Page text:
@Kit P - Regarding your other comment... Combining trips and living closer are common sense and people do that if the choice is available. There are other things to consider in the entire quality of life equation. Emission is a global issue so it does not matter where you live. 25-30 MPG in city driving is unacceptable by my standard. My Prius PHV can drive 190 miles with a gallon of diesel equivalent electricity. On the highway, I use the gas engine and have been getting 55 MPG. Using the fuels that is superior in different driving conditions is what the hybrid synergy drive is all about.
@Kit P - In my old commute (mostly highway), 2006 Prius served me well with average 53 MPG. It still has the original brake pads and the original traction battery required no maintence. I think you and I are on the same page, together with the author. The incentive needs to aim at the goal and not a specific technology (battery size). Diesel and regular hybrid also save gas and there are no incentive. Yet we are spending $4.5 per gallon in a compact 4 seater Volt. Check my posts on priuschat to understand my position better.
@Kit P - I used to have a long commute and put 30k miles a year (for 5.5 years). 2006 Prius has 164,000 miles and my brother bought it from me to replace his truck. Now, majority of my trips are very short. A regular Prius doesn't get great mileage due to the initial warmup. Plugin Prius addressed it by allowing me to drive those frequent trips in EV. When I make long distance trips in the weekend, the gas engine is still rated at 50 MPG despite the 150 lbs extra weight. So, using electricity for short frequent trips and the most efficient gas engine for long trips, I am able to get the best of both worlds. Yes, I am using $2,500 tax payer money but every $1.25 will save the nation a gallon of gas (per the paper above). Pretty good bang for the buck. I have 416 miles on it now. 30% on EV and 70% on HV (gas). The car is reporting 80 MPG with 25 kWh of electricity used. Per EPA, I have lowered my emission from 222 gram of CO2 per mile to 190 g/mi. The Prius PHV drives better and the gas engine shutdowns are so smooth. It is an upgrade I am extremely satisfy of. I understand your criticism and I think it should be directed toward Volt. It uses $7,500 tax payer money and every $4.5 saves a gallon. It is also heavier than the Equinox SUV.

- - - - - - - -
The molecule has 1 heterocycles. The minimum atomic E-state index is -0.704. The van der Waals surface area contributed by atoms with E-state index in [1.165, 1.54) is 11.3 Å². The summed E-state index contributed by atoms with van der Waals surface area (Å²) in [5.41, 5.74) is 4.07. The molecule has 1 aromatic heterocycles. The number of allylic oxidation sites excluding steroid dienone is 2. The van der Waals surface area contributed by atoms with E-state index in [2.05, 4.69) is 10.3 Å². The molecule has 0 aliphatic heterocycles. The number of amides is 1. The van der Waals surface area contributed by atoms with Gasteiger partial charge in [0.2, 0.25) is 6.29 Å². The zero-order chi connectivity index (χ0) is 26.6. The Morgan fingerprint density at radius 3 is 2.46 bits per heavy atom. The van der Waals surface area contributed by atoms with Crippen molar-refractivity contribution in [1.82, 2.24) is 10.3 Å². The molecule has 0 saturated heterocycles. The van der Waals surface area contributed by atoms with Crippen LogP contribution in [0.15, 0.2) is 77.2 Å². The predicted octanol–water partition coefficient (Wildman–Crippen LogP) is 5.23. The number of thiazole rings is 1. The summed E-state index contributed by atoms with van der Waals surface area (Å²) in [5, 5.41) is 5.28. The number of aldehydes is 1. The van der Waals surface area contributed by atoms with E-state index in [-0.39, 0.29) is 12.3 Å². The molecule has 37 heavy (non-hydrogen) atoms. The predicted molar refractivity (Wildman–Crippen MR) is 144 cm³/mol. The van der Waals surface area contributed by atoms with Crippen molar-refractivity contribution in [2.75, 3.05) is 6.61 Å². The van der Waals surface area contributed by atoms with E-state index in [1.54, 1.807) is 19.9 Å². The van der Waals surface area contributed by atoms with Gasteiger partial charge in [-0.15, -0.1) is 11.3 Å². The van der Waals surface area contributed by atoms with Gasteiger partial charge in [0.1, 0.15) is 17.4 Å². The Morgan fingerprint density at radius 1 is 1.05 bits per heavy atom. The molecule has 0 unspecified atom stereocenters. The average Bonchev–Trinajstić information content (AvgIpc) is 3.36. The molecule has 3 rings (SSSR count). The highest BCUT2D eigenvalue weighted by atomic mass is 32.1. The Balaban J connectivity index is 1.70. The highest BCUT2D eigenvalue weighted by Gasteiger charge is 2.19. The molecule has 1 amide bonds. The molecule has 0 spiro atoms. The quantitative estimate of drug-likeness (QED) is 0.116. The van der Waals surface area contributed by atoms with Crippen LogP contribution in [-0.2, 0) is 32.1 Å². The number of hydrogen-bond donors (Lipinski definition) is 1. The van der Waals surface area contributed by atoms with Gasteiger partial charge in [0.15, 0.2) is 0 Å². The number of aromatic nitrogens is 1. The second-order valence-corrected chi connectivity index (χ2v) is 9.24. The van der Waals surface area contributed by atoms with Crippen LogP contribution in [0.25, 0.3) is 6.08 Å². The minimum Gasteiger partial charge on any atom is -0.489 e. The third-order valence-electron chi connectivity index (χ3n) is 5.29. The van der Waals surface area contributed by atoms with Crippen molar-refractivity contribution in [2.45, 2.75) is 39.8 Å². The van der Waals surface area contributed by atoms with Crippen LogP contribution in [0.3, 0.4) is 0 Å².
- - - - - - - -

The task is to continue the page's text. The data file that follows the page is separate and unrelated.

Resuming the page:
It is like Honda IMA with a clutch. Instead of using CVT, they are using DSG.
Common sense would say the bigger battery would save more gas. However, if you put cost into the equation, $4.5 per gallon saved by 16kWh plugin hybrid is not saving at all. By keeping the plugin battery small and maintain 50 MPG gas engine, every gallon saved cost just $1.25. The effect of the bang for the buck is counterintuitive.